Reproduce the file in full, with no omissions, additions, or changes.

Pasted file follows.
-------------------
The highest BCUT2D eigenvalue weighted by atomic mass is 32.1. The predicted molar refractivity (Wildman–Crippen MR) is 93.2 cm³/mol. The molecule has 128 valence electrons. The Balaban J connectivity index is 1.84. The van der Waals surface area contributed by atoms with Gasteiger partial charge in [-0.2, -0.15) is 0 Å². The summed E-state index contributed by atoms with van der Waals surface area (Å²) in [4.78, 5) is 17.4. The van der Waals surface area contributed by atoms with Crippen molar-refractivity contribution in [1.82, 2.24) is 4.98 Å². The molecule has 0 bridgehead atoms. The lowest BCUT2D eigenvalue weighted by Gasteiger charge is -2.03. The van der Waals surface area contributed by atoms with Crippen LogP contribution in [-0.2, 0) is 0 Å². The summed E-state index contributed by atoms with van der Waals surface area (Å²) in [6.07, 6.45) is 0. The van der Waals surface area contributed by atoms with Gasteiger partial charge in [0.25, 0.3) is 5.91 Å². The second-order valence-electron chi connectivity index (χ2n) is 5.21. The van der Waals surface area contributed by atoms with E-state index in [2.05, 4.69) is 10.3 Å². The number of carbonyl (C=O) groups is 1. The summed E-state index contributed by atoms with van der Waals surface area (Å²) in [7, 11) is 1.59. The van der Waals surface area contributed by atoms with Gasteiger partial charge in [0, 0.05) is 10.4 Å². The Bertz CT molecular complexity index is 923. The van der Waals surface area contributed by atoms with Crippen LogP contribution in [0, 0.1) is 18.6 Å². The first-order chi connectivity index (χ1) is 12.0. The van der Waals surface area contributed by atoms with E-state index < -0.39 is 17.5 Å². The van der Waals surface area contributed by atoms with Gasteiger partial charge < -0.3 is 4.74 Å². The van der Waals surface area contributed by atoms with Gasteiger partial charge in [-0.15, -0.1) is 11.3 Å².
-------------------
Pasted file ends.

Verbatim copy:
The highest BCUT2D eigenvalue weighted by atomic mass is 32.1. The predicted molar refractivity (Wildman–Crippen MR) is 93.2 cm³/mol. The molecule has 128 valence electrons. The Balaban J connectivity index is 1.84. The van der Waals surface area contributed by atoms with Gasteiger partial charge in [-0.2, -0.15) is 0 Å². The summed E-state index contributed by atoms with van der Waals surface area (Å²) in [4.78, 5) is 17.4. The van der Waals surface area contributed by atoms with Crippen molar-refractivity contribution in [1.82, 2.24) is 4.98 Å². The molecule has 0 bridgehead atoms. The lowest BCUT2D eigenvalue weighted by Gasteiger charge is -2.03. The van der Waals surface area contributed by atoms with Crippen LogP contribution in [-0.2, 0) is 0 Å². The summed E-state index contributed by atoms with van der Waals surface area (Å²) in [6.07, 6.45) is 0. The van der Waals surface area contributed by atoms with Gasteiger partial charge in [0.25, 0.3) is 5.91 Å². The second-order valence-electron chi connectivity index (χ2n) is 5.21. The van der Waals surface area contributed by atoms with E-state index in [2.05, 4.69) is 10.3 Å². The number of carbonyl (C=O) groups is 1. The summed E-state index contributed by atoms with van der Waals surface area (Å²) in [7, 11) is 1.59. The van der Waals surface area contributed by atoms with Gasteiger partial charge in [0, 0.05) is 10.4 Å². The Bertz CT molecular complexity index is 923. The van der Waals surface area contributed by atoms with Crippen LogP contribution in [0, 0.1) is 18.6 Å². The first-order chi connectivity index (χ1) is 12.0. The van der Waals surface area contributed by atoms with E-state index < -0.39 is 17.5 Å². The van der Waals surface area contributed by atoms with Gasteiger partial charge < -0.3 is 4.74 Å². The van der Waals surface area contributed by atoms with Gasteiger partial charge in [-0.15, -0.1) is 11.3 Å².